As it turns out, it seems there’s some truth to both concerns. And none of it is new.

As the tidal wave of contempt for religion in the west crests, communities of all faiths are marginalized, traditional ideologies ridiculed, (with the bizarrely counter-intuitive exception of radical Islam). As such, the younger generation is indoctrinated to an increasingly G-dless and angry weltanschauung, replacing spiritual consciousness, collective responsibility, resiliency, and moral imperative with academic hubris, ego fragility, and a pseudo-intellectual deconstruction of reality. One of the luxuries of this post-modern, nihilistic framework is the permission to rewrite truth in the font of one’s biases. This contrarian iteration of “critical thinking” is in fact just another hackneyed brand of groupthink, influenced by the academic elite, manipulated by foreign funding, marketed by the media and trend-enslaved celebrities, with often nefarious hidden agendas. (I’m looking at you TikTok, for example.)

Pre 9/11, the threat of radical Islamism seemed to be primarily terrorism. And while that’s still excruciatingly prevalent, an almost equally menacing variant of an aspiring Sharia Caliphate is the cultlike takeover over enfeebled western minds. This violent anti-Israel, antisemitic, anti-American, anti-Christian, anti-west, anti-freedom movement has been slithering its venomous tentacles everywhere: universities, public schools, the mainstream media, social media, Hollywood, culture, AI, and even within government. And it’s changing the face of America the beautiful, land of the free, into America the brainwashed, land of the duped.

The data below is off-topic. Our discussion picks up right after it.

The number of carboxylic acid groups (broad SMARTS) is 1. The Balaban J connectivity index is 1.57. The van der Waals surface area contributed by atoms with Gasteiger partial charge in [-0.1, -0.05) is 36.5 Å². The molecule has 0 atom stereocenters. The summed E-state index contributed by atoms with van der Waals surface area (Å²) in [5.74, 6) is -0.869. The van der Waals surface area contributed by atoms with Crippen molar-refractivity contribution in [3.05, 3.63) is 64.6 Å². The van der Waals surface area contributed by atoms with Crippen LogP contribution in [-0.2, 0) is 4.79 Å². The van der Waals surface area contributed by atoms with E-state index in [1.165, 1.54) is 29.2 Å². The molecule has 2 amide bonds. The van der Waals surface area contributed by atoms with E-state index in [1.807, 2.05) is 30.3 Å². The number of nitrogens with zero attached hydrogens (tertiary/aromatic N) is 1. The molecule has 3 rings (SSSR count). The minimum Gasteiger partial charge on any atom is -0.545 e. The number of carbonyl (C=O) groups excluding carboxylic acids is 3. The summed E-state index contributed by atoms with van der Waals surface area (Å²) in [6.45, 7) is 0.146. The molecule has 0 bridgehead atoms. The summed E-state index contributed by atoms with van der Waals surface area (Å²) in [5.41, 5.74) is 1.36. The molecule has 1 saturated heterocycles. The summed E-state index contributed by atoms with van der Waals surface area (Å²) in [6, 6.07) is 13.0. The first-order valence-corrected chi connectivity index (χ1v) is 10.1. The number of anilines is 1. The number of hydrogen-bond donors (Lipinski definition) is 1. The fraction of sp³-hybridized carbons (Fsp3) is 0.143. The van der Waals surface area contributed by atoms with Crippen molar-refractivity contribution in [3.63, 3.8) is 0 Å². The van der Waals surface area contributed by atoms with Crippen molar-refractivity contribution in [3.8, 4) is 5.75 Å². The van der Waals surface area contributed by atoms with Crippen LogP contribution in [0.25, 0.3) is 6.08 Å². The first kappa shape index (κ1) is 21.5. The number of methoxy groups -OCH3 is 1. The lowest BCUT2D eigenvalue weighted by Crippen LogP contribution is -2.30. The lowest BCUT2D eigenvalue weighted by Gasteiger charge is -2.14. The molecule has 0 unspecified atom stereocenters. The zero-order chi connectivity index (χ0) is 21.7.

Post 10/07, all of this has exploded into a tsunami of unmasked hatred and vitriol. This is not the country in which I grew up, which was imperfect, but improving. I miss her. The horseshoe, hyper-politicized, polarized extremism has fomented the sort of toxic divisiveness which has rendered us a global laughingstock.

I don’t know the future of America, or the future of the Jews or of Israel. I’m incredibly grateful for what both countries have gifted the world so far.

But I know that Israel is forever- as a nation, and in the long term, as a homeland. I don’t know how much longer we’ll be safe and/ or welcome in America; it's not looking great, but I’ve always known that regardless of where my body resides, Israel is home to my soul.

America, thank you for having us. Truly.

Thank you for giving us opportunities, freedoms, and civil rights like no one has before.

Thank you for being a bastion of moral values, a haven for the underdogs, from sea to shining sea.

Thank you for modeling what it means to constantly reexamine what goodness means, how to better embody and keep refining it, to create more liberty and justice for all.

Praying for you, for us, for freedom, for healthy change, for general stability, for moral, peace-loving humans everywhere.